“They’re not giving people any clarity about what they can do to obtain parole the next time,” said Michelle Lewin, executive director of the Parole Preparation Project. “They’re not giving individualized reasons for denials, despite the fact that their own internal regulations demand that they do so.”

The parole board’s lack of transparency creates difficulties for applicants of all stripes. But it especially burdens parole seekers serving lengthy sentences for violent crimes. Despite decades of incarceration, these individuals face the very real possibility of dying in prison, even if they have demonstrated sincere growth and rehabilitation.

“I think it’s time that we gave people a chance to be productive citizens,” said Assemblymember David Weprin, a Democrat who has introduced legislation to increase the parole board’s transparency, “especially in the case when they’ve shown that … they’re not the same individuals that they were when they committed the crime 20 years ago, 30 years ago.”

Advocates for reform have sought to strengthen board oversight from every angle: legislation like Weprin’s, direct pressure on Governor Kathy Hochul, and cases before the Court of Appeals.

Last month, Appellate Advocates, a non-profit organization of public defenders, argued before the state’s highest court that the Department of Corrections and Community Supervision should release the training documents it provides to board members. The documents include hypothetical decisions and sample language — all materials that parole advocates say could help incarcerated individuals understand how the board makes decisions and how to make the strongest case for release.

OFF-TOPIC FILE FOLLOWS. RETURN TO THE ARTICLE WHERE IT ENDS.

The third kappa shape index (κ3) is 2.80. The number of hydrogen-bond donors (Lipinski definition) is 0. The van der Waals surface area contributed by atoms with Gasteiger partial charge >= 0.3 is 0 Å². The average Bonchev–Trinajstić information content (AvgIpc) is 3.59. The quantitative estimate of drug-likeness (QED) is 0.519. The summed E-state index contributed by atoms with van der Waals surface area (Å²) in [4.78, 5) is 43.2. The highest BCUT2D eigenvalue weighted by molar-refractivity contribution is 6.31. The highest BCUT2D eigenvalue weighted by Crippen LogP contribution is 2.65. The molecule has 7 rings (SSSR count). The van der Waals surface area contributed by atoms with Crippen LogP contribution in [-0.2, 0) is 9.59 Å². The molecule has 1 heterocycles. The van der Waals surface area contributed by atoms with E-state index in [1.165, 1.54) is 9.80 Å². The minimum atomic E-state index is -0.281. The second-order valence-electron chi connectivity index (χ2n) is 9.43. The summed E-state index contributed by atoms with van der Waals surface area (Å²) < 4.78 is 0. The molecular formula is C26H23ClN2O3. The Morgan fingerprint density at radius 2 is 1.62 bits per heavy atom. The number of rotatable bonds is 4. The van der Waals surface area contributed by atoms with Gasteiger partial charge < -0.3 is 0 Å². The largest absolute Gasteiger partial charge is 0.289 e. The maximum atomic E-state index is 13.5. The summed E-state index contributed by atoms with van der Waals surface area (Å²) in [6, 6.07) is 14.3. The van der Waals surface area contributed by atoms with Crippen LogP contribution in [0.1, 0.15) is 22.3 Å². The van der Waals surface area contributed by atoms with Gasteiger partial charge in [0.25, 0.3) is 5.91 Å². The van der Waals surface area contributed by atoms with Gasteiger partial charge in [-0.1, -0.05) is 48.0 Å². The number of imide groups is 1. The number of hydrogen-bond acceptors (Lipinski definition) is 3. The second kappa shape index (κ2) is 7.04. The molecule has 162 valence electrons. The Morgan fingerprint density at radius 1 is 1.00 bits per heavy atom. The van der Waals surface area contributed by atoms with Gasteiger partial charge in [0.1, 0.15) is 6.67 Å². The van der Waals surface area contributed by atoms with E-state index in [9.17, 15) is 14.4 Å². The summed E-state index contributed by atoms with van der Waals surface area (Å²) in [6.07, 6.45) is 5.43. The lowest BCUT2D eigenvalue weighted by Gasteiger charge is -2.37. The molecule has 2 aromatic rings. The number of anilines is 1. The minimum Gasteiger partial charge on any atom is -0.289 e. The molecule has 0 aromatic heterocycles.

DOCCS has resisted, and argued in court that it should be allowed to shield the documents, in a dispute that has dragged on for over five years.

Jose Saldaña, the director of the Release Aging People in Prison campaign, described a similar experience with the board. He spent decades incarcerated in New York, in his case for the attempted murder of a New York City police sergeant when he was 27 years old. Though he had earned his associate degree and led several restorative justice and victim awareness programs, the parole board denied his release four times.

“We discussed these vague reasons … ‘Releasing you at the time would so deprecate the nature of the crime as to undermine respect for the law,’” Saldaña said. “What does that really mean?”

“Nobody knows what that means,” Steven Zeidman, director of the City University of New York School of Law’s Criminal Defense Clinic, told Bolts and New York Focus. Not even parole commissioners. Zeidman said commissioners apply the same language differently from one another, even when evaluating the same individual. “What’s the message to people inside preparing? How do you prepare?”

Assemblymember David Weprin stands at a podium in front of demonstrators holding signs advocating compassionate parole.
“I think it’s time that we gave people a chance to be productive citizens,” said Assemblymember David Weprin, who introduced the Fair and Timely Parole Act. | Assemblymember David Weprin

New York law requires board members to consider many enumerated factors in their decisions, but the commissioners frequently emphasize the nature of the parole seeker’s offense over their rehabilitation and growth while incarcerated. Their cases are often dismissed with terse lines like, “Your positive programming to date is noted.”